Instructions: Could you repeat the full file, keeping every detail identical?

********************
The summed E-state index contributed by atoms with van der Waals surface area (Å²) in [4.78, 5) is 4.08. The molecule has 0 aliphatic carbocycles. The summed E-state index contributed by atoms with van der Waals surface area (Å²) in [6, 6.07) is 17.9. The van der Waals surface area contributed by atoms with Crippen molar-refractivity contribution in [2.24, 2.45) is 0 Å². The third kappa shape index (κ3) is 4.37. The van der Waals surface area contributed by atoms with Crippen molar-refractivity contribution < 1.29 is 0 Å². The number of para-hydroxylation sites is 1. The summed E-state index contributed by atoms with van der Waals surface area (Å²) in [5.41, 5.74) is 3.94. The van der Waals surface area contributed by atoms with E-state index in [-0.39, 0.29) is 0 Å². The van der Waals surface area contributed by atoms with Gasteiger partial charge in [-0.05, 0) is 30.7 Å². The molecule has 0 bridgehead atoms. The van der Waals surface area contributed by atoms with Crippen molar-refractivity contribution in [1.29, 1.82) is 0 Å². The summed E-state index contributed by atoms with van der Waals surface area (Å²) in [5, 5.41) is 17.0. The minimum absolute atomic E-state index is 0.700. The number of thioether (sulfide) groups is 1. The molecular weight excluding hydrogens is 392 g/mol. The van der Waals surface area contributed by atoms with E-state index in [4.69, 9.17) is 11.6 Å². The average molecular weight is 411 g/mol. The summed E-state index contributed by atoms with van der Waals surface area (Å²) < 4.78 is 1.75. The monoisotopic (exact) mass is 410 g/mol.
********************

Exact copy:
The summed E-state index contributed by atoms with van der Waals surface area (Å²) in [4.78, 5) is 4.08. The molecule has 0 aliphatic carbocycles. The summed E-state index contributed by atoms with van der Waals surface area (Å²) in [6, 6.07) is 17.9. The van der Waals surface area contributed by atoms with Crippen molar-refractivity contribution in [2.24, 2.45) is 0 Å². The third kappa shape index (κ3) is 4.37. The van der Waals surface area contributed by atoms with Crippen molar-refractivity contribution < 1.29 is 0 Å². The number of para-hydroxylation sites is 1. The summed E-state index contributed by atoms with van der Waals surface area (Å²) in [5.41, 5.74) is 3.94. The van der Waals surface area contributed by atoms with E-state index in [-0.39, 0.29) is 0 Å². The van der Waals surface area contributed by atoms with Gasteiger partial charge in [-0.05, 0) is 30.7 Å². The molecule has 0 bridgehead atoms. The van der Waals surface area contributed by atoms with Crippen molar-refractivity contribution in [1.29, 1.82) is 0 Å². The summed E-state index contributed by atoms with van der Waals surface area (Å²) in [5, 5.41) is 17.0. The minimum absolute atomic E-state index is 0.700. The number of thioether (sulfide) groups is 1. The molecular weight excluding hydrogens is 392 g/mol. The van der Waals surface area contributed by atoms with E-state index in [4.69, 9.17) is 11.6 Å². The average molecular weight is 411 g/mol. The summed E-state index contributed by atoms with van der Waals surface area (Å²) < 4.78 is 1.75. The monoisotopic (exact) mass is 410 g/mol.